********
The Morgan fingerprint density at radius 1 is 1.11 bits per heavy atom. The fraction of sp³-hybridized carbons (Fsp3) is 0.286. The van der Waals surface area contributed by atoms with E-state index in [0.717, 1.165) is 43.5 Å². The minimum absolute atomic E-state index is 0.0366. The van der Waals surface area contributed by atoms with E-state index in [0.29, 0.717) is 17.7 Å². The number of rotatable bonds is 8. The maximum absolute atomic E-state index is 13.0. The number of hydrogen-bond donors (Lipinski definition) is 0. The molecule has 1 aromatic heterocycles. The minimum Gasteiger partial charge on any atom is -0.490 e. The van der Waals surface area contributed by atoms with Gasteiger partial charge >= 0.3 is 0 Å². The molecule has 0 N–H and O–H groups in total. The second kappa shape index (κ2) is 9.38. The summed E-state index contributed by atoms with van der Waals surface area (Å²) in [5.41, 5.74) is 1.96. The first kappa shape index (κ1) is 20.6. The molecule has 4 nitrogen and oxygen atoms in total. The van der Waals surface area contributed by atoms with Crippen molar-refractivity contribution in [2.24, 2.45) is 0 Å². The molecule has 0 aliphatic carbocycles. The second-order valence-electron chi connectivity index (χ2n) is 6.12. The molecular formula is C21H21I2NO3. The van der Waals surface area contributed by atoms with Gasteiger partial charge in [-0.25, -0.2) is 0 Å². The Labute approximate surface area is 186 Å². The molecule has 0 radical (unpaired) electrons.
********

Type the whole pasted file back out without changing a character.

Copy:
The Morgan fingerprint density at radius 1 is 1.11 bits per heavy atom. The fraction of sp³-hybridized carbons (Fsp3) is 0.286. The van der Waals surface area contributed by atoms with E-state index in [0.717, 1.165) is 43.5 Å². The minimum absolute atomic E-state index is 0.0366. The van der Waals surface area contributed by atoms with E-state index in [0.29, 0.717) is 17.7 Å². The number of rotatable bonds is 8. The maximum absolute atomic E-state index is 13.0. The number of hydrogen-bond donors (Lipinski definition) is 0. The molecule has 1 aromatic heterocycles. The minimum Gasteiger partial charge on any atom is -0.490 e. The van der Waals surface area contributed by atoms with Gasteiger partial charge >= 0.3 is 0 Å². The molecule has 0 N–H and O–H groups in total. The second kappa shape index (κ2) is 9.38. The summed E-state index contributed by atoms with van der Waals surface area (Å²) in [5.41, 5.74) is 1.96. The first kappa shape index (κ1) is 20.6. The molecule has 4 nitrogen and oxygen atoms in total. The van der Waals surface area contributed by atoms with Crippen molar-refractivity contribution in [2.24, 2.45) is 0 Å². The molecule has 0 aliphatic carbocycles. The second-order valence-electron chi connectivity index (χ2n) is 6.12. The molecular formula is C21H21I2NO3. The van der Waals surface area contributed by atoms with Gasteiger partial charge in [-0.25, -0.2) is 0 Å². The Labute approximate surface area is 186 Å². The molecule has 0 radical (unpaired) electrons.